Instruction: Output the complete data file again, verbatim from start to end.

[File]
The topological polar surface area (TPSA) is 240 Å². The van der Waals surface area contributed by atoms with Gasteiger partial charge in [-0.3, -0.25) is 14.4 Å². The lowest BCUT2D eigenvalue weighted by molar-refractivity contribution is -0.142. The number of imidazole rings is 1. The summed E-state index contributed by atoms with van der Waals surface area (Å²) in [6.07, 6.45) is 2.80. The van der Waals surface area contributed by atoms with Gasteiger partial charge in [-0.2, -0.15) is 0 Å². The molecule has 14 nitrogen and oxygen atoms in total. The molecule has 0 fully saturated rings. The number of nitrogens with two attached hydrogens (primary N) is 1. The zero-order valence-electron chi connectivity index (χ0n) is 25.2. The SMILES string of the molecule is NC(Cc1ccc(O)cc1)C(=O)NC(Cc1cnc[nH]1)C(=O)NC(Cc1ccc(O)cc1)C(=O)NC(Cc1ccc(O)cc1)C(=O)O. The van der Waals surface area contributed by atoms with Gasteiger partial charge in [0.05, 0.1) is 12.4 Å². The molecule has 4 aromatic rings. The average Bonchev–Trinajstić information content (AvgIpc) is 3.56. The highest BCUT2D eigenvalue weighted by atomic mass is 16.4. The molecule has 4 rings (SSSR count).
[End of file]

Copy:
The topological polar surface area (TPSA) is 240 Å². The van der Waals surface area contributed by atoms with Gasteiger partial charge in [-0.3, -0.25) is 14.4 Å². The lowest BCUT2D eigenvalue weighted by molar-refractivity contribution is -0.142. The number of imidazole rings is 1. The summed E-state index contributed by atoms with van der Waals surface area (Å²) in [6.07, 6.45) is 2.80. The van der Waals surface area contributed by atoms with Gasteiger partial charge in [-0.2, -0.15) is 0 Å². The molecule has 14 nitrogen and oxygen atoms in total. The molecule has 0 fully saturated rings. The number of nitrogens with two attached hydrogens (primary N) is 1. The zero-order valence-electron chi connectivity index (χ0n) is 25.2. The SMILES string of the molecule is NC(Cc1ccc(O)cc1)C(=O)NC(Cc1cnc[nH]1)C(=O)NC(Cc1ccc(O)cc1)C(=O)NC(Cc1ccc(O)cc1)C(=O)O. The van der Waals surface area contributed by atoms with Gasteiger partial charge in [0.05, 0.1) is 12.4 Å². The molecule has 4 aromatic rings. The average Bonchev–Trinajstić information content (AvgIpc) is 3.56. The highest BCUT2D eigenvalue weighted by atomic mass is 16.4. The molecule has 4 rings (SSSR count).